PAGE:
Scope’s #workwithme campaign, a community of businesses committed to thinking and acting differently about disability to create long-term change, has support from organisations including Unilever, Philips, Ford and American Express. But recent moves by some companies to pay people less if they choose to work from home are a sign that those with disabilities continue to face challenges. Rubin warns that such a decision by businesses “could actively discriminate” against disabled people, making it harder for them to get into work and thrive. “It’s unfair to expect disabled people to choose between their health and their finances, and those who want to work from home should be supported to do so,” she says.

Hybrid pros and cons for disabled people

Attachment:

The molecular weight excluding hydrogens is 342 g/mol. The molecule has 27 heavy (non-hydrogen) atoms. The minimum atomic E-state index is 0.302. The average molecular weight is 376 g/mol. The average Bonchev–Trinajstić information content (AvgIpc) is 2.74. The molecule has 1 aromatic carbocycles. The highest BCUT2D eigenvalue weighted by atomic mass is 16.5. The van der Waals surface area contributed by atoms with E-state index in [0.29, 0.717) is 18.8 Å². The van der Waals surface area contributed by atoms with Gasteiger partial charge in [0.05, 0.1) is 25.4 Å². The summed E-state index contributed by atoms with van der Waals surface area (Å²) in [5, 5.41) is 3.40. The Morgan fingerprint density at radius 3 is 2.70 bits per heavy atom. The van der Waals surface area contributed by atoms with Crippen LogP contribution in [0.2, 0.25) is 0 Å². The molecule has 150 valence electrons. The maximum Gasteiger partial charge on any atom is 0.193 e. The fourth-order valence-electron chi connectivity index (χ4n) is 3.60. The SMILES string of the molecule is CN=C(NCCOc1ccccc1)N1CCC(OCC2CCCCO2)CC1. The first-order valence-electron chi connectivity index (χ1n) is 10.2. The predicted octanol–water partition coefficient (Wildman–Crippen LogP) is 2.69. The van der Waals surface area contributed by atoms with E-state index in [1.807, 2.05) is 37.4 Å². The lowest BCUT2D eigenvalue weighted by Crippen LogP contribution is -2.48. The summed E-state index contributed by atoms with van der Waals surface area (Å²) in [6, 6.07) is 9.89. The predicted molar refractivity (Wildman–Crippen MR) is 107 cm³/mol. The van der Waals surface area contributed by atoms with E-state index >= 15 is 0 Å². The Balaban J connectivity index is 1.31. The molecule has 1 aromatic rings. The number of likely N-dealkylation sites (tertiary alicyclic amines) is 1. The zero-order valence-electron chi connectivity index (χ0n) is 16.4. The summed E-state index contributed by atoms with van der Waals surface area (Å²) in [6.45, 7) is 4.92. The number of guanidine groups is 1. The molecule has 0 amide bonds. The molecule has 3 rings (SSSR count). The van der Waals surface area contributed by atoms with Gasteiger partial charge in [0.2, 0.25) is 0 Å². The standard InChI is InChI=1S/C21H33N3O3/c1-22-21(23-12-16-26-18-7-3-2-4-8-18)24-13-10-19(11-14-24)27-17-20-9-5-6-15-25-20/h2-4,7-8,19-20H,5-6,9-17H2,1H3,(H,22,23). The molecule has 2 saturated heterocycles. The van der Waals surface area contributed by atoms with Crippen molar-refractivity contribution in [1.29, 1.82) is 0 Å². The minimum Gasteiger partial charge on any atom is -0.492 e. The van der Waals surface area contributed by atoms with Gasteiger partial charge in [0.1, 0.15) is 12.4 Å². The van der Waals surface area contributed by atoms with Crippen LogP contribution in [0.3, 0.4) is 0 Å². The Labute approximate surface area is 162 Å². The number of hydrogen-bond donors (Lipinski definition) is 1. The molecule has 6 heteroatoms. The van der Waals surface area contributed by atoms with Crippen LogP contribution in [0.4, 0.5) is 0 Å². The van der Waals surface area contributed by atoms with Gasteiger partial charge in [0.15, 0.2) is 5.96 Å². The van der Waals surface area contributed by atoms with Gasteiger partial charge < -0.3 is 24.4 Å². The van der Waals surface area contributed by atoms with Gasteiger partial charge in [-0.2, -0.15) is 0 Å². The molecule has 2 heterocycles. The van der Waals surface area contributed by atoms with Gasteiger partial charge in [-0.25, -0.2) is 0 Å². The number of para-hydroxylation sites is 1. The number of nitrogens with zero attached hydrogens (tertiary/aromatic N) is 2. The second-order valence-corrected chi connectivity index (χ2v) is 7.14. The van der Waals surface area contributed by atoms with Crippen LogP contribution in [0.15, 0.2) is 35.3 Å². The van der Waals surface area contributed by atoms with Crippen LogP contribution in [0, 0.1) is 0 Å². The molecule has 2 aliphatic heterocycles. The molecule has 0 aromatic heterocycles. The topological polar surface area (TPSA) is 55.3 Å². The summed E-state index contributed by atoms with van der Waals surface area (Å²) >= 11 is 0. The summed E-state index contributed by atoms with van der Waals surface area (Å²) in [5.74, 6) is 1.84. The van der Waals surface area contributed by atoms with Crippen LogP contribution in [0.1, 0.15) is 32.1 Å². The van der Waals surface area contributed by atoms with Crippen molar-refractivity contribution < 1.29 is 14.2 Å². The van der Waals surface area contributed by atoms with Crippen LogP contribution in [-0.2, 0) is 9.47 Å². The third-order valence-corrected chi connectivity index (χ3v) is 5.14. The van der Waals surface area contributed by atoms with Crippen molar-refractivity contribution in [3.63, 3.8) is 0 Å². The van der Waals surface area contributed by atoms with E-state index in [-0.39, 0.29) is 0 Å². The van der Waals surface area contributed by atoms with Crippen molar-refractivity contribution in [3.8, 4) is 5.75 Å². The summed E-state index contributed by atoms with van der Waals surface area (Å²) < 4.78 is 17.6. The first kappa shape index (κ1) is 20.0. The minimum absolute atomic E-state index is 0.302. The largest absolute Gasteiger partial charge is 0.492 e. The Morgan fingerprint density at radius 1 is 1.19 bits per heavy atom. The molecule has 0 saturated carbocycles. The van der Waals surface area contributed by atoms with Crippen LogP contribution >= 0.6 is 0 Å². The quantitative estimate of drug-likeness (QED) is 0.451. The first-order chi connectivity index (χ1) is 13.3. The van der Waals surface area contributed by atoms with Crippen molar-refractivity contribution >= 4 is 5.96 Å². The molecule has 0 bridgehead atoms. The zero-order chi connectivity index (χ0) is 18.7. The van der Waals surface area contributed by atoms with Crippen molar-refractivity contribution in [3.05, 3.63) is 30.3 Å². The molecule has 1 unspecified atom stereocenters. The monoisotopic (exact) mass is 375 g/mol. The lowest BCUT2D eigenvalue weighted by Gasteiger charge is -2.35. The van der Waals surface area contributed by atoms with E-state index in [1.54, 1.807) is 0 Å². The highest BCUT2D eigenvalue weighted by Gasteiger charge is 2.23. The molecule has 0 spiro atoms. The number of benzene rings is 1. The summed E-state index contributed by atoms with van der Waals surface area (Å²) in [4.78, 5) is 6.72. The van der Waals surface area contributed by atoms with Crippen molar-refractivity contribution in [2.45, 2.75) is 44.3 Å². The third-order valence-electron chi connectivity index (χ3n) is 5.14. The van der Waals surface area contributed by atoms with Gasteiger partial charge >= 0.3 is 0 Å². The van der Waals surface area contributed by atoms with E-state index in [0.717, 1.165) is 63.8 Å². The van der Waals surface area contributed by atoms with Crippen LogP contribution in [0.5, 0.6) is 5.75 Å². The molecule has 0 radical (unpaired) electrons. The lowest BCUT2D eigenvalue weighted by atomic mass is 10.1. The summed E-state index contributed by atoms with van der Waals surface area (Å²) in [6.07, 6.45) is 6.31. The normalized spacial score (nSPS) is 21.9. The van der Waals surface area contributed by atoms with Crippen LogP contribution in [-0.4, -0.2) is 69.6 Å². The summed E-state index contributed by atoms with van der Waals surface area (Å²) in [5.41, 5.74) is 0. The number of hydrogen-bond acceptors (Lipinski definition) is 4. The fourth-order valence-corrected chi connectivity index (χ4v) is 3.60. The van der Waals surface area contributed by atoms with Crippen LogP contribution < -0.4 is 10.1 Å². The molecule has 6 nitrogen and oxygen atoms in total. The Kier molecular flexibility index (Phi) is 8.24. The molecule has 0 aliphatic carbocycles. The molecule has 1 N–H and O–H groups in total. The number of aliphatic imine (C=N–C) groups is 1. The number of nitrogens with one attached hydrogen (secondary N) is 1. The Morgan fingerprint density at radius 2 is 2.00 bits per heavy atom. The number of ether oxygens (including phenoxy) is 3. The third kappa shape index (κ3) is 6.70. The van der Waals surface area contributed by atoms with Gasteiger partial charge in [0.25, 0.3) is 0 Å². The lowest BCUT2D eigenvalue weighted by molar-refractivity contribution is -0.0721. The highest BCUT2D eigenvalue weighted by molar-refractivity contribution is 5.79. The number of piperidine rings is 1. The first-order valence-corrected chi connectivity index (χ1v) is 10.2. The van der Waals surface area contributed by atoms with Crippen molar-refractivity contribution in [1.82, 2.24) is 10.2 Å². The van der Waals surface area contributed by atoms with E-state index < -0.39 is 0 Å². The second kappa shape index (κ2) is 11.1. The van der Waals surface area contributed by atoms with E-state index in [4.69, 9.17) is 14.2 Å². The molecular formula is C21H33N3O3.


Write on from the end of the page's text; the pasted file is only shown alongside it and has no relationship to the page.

Bob Barker was diagnosed with hearing loss at age five. Now working for IT and software company Advanced, he believes the move to more remote working over the past 18 months has resulted in some benefits for those with disabilities. The biggest for him, he says, is meetings became remote and inclusive, allowing him to lip-read colleagues who were using webcams.

“Challenges my hearing loss could present at in-person meetings were no longer there,” he explains. “I didn’t need to be concerned about where to sit in a meeting room to best hear the participants. The accelerated rollout of improved collaboration software meant I was assisted by live captions and transcripts on calls. This gave me greater confidence, meaning I could be more my true self and do a better job.”

Don’t shy away from asking questions. The more you can find out about disabilities, the better you can understand and accommodate them